Creative Commons License

Creative Commons License
This work is licensed under a Creative Commons Attribution-Noncommercial-No Derivative Works 4.0 License.

Date of Graduation

Summer 2018

Document Type


Degree Name

Educational Specialist (EdS)


Department of Graduate Psychology


Ashton Trice

Tammy Gilligan

Deborah Kipps-Vaughan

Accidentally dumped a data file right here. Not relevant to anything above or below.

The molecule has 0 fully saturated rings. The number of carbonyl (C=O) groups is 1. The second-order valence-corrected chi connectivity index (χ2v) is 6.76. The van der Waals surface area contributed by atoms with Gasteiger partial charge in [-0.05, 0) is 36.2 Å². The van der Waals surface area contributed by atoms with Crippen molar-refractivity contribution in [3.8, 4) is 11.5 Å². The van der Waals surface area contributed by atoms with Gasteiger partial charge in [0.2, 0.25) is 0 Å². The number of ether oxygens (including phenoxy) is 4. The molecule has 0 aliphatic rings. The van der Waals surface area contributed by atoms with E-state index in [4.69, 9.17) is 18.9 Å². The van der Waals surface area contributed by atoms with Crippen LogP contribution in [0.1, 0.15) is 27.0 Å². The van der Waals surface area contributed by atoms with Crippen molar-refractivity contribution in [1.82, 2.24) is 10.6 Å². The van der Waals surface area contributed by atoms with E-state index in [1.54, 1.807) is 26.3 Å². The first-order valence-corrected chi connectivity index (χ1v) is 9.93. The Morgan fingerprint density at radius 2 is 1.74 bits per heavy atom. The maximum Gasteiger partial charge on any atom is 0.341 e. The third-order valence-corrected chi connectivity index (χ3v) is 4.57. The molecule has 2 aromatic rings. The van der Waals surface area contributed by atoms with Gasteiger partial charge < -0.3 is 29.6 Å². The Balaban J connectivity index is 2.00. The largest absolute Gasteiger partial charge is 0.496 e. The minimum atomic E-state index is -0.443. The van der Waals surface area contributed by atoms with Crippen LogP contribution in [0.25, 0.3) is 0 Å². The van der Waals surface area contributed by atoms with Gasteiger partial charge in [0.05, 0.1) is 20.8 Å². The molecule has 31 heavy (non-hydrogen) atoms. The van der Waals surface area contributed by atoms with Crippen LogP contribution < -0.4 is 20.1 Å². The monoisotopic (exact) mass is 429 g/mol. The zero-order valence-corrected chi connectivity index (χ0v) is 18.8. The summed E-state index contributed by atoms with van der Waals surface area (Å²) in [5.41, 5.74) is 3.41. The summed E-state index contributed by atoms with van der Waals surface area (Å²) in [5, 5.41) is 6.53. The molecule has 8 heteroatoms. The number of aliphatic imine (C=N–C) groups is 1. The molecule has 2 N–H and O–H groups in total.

Truancy is the most predictive factor of dropout when controlling for low expectations and poor grades (Whelage & Rutter, 1986). Previous studies have found that students who participate in truancy have fewer positive relationships in the school, with both peers and teachers, (Lund, 2014), have less guardian involvement (Lund, 2014; Studsrod & Bru, 2011), and have less of ability regulating their emotions (Kim & Page, 2012). It has also been identified that the transition from middle school to high school is a tipping point for truancy and dropout behavior (Mizelle & Irvin, 2000). Very few studies have specifically focused on a rural environment, therefore this study specifically looks at a rural environment. Freshmen students who participate in truancy, as well as those who do not, were interviewed and filled out a BRIEF-2, which looks at executive functioning, including emotion regulation. Questionnaires and parent versions of the BRIEF-2 were sent home for guardians to complete. Using qualitative methods, this study found that students who participate in truancy in a rural environment have fewer positive relationships with teachers and more negative relationships with peers within the school. While both students and parents report that parents care and ask about their student’s education, parents of the students in the truant group either are not or cannot be available to their students as often as parents of the students within the control group. Students within the control group were often more likely to have difficulty regulating their emotions. In order to combat the difficulties that students who participate in truancy face, several suggestions for intervention implementation are discussed within the full document. Finally, this study intended to have two groups of truant students (2-4 unexcused absences and 10 or more); however, within this specific rural environment, it was difficult to find freshmen with large numbers of unexcused absences. Administration shared that they have many more juniors with unexcused absences than freshmen. Therefore, it is possible that the tipping point in a rural environment is later than an urban environment and could coincide with receiving a driver’s license.